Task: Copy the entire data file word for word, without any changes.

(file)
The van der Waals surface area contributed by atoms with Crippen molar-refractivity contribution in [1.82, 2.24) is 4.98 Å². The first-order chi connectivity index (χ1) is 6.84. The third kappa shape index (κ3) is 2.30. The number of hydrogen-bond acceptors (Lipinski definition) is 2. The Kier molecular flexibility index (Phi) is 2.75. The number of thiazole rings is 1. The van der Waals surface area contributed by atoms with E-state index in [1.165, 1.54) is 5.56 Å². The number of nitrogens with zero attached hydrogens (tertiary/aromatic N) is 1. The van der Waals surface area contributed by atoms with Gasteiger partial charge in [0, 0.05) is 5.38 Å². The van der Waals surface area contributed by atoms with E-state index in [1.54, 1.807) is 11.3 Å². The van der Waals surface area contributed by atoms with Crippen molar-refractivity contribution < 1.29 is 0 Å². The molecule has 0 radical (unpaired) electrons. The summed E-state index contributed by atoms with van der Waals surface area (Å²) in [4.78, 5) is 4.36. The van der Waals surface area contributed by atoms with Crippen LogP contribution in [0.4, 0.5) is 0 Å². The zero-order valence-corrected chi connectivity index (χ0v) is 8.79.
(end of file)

The van der Waals surface area contributed by atoms with Crippen molar-refractivity contribution in [1.82, 2.24) is 4.98 Å². The first-order chi connectivity index (χ1) is 6.84. The third kappa shape index (κ3) is 2.30. The number of hydrogen-bond acceptors (Lipinski definition) is 2. The Kier molecular flexibility index (Phi) is 2.75. The number of thiazole rings is 1. The van der Waals surface area contributed by atoms with E-state index in [1.165, 1.54) is 5.56 Å². The number of nitrogens with zero attached hydrogens (tertiary/aromatic N) is 1. The van der Waals surface area contributed by atoms with Gasteiger partial charge in [0, 0.05) is 5.38 Å². The van der Waals surface area contributed by atoms with E-state index in [1.54, 1.807) is 11.3 Å². The van der Waals surface area contributed by atoms with Crippen molar-refractivity contribution < 1.29 is 0 Å². The molecule has 0 radical (unpaired) electrons. The summed E-state index contributed by atoms with van der Waals surface area (Å²) in [4.78, 5) is 4.36. The van der Waals surface area contributed by atoms with Crippen LogP contribution in [0.4, 0.5) is 0 Å². The zero-order valence-corrected chi connectivity index (χ0v) is 8.79.